The New Frontier of Urban Wildlife

A look at the challenges of co-habitating with urban wildlife as more of the wild becomes confined to the city limits.

| September 2013

  • Lyanda Lynn Haupt has created and directed educational programs for Seattle Audubon, worked in raptor rehabilitation in Vermont, and is a seabird researcher for the Fish and Wildlife Service in the remote tropical Pacific. She is the author of Crow Planet, Pilgrim on the Great Bird Continent, and Rare Encounters with Ordinary Birds (winner of the 2002 Washington State Book Award). Her writing has appeared in Image, Open Spaces, Wild Earth, Conservation Biology Journal, Birdwatcher's Digest, and the Prairie Naturalist. She is also the winner of the 2010 Sigurd F. Olson Nature Writing Award.
    Photo by Tom Furtwangler
  • In "The Urban Bestiary", acclaimed nature writer Lyanda Lynn Haupt journeys into the heart of the everyday wild, where coyotes, raccoons, chickens, hawks, and humans live in closer proximity than ever before. Haupt's observations bring compelling new questions to light: Whose "home" is this? Where does the wild end and the city begin? And what difference does it make to us as humans living our everyday lives?
    Photo courtesy Little, Brown and Company
  • Urban Wildlife
    As the human habitat expands, urban wildlife becomes a greater concern. Through a greater understanding of nature and its role in our shared world, we can begin to make a place for the wilderness in our lives.
    Photo by Fotolia/Erni

  • Urban Wildlife

In The Urban Bestiary (Little, Brown and Company, 2013) acclaimed nature writer Lyanda Lynn Haupt journeys into the heart of the everyday wild, where humans live in closer proximity with nature than ever before. In this excerpt, Haupt calls for a greater understanding of the urban wildlife that surrounds our city homes, and how their natural habitats affect ours.

Urban Wildlife

It sounds like an urban myth, but it isn’t. One day a lost coyote wandered into downtown Seattle. It was promptly discovered by a group of crows, who hate coyotes for their habit of preying on crow fledglings. The crows began to chase and dive-bomb the coyote, who, increasingly confused and disoriented, attempted to escape his tormentors by scampering, no one quite knows how, through the front doors of the Federal Building. From there, things got even worse for the young coyote, who had never been indoors and, horribly frightened, began running blindly about, slamming his thin, gangly body into the glass walls until he spotted the refuge of an open elevator and quickly slipped in. The doors closed, and the coyote was caught inside. Not knowing what to do, the building officials rang the police and the local wildlife officers, but help was delayed because no one would believe that there really was a coyote stuck in the downtown Federal Building elevator. Nearly three hours later, state fish and wildlife officers managed to trap the coyote — who was found to be a healthy male, probably just eight months old — and then relocated him unharmed to a suburban forested area.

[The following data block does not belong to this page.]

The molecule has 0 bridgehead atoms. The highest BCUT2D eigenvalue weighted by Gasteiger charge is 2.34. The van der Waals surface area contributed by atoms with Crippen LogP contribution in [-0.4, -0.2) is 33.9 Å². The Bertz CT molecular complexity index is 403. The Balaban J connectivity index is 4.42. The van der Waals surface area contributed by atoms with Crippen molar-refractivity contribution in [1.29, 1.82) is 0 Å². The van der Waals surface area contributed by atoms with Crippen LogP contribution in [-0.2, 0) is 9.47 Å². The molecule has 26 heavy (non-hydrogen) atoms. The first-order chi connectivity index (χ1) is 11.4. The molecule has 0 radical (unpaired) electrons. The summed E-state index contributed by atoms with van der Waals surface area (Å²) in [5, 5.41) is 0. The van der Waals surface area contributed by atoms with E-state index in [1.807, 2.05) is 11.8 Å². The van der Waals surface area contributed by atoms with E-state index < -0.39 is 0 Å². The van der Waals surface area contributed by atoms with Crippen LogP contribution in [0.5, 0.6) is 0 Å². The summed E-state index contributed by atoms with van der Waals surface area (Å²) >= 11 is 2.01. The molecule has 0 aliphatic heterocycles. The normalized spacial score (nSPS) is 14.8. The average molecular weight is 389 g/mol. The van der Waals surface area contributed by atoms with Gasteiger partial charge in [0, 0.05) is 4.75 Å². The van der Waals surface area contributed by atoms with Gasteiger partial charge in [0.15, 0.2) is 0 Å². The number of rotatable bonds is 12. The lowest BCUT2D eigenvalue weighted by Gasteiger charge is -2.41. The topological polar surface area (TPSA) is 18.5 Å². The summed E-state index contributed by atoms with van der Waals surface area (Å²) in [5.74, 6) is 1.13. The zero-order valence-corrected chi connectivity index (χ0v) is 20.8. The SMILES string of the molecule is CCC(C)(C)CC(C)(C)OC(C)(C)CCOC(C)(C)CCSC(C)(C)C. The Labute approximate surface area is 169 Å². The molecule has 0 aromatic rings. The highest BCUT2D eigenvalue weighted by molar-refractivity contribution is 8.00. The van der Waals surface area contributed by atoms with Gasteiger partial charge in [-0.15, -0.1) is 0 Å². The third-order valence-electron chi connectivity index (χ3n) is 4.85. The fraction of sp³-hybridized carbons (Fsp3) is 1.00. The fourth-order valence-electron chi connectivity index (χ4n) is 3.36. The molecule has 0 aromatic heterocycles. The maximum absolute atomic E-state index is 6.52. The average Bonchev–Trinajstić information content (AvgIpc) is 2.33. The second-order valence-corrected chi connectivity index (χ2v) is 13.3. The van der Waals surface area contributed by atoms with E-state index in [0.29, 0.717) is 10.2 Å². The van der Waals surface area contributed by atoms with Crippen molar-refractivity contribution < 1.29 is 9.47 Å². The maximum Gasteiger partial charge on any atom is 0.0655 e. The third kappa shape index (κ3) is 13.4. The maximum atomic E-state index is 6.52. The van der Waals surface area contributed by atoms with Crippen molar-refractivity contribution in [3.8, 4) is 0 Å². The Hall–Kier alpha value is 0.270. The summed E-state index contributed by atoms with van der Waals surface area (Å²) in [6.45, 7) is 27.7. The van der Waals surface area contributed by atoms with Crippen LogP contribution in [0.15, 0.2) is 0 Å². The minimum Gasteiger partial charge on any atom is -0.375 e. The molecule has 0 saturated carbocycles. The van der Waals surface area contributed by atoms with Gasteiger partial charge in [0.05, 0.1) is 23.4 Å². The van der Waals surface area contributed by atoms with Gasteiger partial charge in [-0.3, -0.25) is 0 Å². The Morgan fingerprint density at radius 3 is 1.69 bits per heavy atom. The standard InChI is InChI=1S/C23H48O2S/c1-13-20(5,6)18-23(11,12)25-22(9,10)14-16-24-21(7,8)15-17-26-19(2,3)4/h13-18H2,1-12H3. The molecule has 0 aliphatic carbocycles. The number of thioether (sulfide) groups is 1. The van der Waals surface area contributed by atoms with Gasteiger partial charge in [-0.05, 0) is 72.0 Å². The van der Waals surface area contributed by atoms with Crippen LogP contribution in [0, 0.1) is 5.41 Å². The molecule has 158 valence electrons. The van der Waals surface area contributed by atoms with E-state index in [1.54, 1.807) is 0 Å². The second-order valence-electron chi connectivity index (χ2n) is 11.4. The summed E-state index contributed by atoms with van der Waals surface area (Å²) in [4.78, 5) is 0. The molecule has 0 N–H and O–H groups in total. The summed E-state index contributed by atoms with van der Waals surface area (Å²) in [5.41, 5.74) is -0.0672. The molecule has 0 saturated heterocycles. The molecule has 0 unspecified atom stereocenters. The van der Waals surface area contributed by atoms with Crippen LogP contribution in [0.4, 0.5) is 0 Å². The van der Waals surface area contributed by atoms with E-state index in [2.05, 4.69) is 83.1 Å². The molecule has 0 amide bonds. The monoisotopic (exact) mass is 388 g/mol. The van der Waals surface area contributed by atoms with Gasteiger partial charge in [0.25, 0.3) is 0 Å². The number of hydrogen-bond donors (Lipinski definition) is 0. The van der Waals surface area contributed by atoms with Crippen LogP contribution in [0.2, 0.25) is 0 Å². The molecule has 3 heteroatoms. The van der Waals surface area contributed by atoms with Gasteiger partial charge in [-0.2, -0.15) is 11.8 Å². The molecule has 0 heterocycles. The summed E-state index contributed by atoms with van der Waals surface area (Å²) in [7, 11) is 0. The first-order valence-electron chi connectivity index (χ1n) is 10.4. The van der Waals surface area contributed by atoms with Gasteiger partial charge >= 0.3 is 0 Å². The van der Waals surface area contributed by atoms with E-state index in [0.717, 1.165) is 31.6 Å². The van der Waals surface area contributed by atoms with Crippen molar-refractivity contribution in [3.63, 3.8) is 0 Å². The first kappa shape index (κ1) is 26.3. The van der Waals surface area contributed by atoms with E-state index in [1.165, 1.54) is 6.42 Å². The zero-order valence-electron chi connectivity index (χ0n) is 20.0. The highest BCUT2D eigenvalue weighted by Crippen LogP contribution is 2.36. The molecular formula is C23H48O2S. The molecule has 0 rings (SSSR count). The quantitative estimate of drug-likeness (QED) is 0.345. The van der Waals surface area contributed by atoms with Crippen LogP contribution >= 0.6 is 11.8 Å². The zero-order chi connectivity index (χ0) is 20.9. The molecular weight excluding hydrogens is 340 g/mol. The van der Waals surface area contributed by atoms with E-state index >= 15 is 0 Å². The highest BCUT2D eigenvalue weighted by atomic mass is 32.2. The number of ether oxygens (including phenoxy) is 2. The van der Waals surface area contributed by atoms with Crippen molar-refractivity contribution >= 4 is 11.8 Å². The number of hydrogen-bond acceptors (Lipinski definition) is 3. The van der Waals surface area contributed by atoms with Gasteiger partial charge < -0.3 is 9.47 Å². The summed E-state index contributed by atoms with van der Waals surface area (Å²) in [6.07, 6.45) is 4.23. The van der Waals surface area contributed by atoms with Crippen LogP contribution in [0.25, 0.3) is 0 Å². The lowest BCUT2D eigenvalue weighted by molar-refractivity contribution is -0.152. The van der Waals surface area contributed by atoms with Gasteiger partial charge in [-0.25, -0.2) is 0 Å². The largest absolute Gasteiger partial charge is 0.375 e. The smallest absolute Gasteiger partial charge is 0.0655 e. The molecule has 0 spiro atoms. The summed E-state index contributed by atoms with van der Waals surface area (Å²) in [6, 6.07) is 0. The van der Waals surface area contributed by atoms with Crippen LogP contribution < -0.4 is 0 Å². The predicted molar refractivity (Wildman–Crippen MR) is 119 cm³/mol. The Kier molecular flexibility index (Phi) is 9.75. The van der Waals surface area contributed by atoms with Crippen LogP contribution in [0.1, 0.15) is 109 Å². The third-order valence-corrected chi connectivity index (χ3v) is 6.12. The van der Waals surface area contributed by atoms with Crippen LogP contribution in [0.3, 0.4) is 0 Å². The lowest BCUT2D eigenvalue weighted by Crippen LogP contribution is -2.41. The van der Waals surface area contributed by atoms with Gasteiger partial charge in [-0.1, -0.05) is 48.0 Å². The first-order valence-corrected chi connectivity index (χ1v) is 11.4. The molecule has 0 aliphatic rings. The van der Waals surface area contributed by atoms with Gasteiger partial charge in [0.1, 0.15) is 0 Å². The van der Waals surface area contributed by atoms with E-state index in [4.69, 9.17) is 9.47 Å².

Of course, no one was able to see the coyote inside the elevator. At first, I imagined him relieved. No people, no crows, a chance to draw a breath. But it is much more likely that his terror only increased in a cramped space with no exit, no glimpse of sky or earth.

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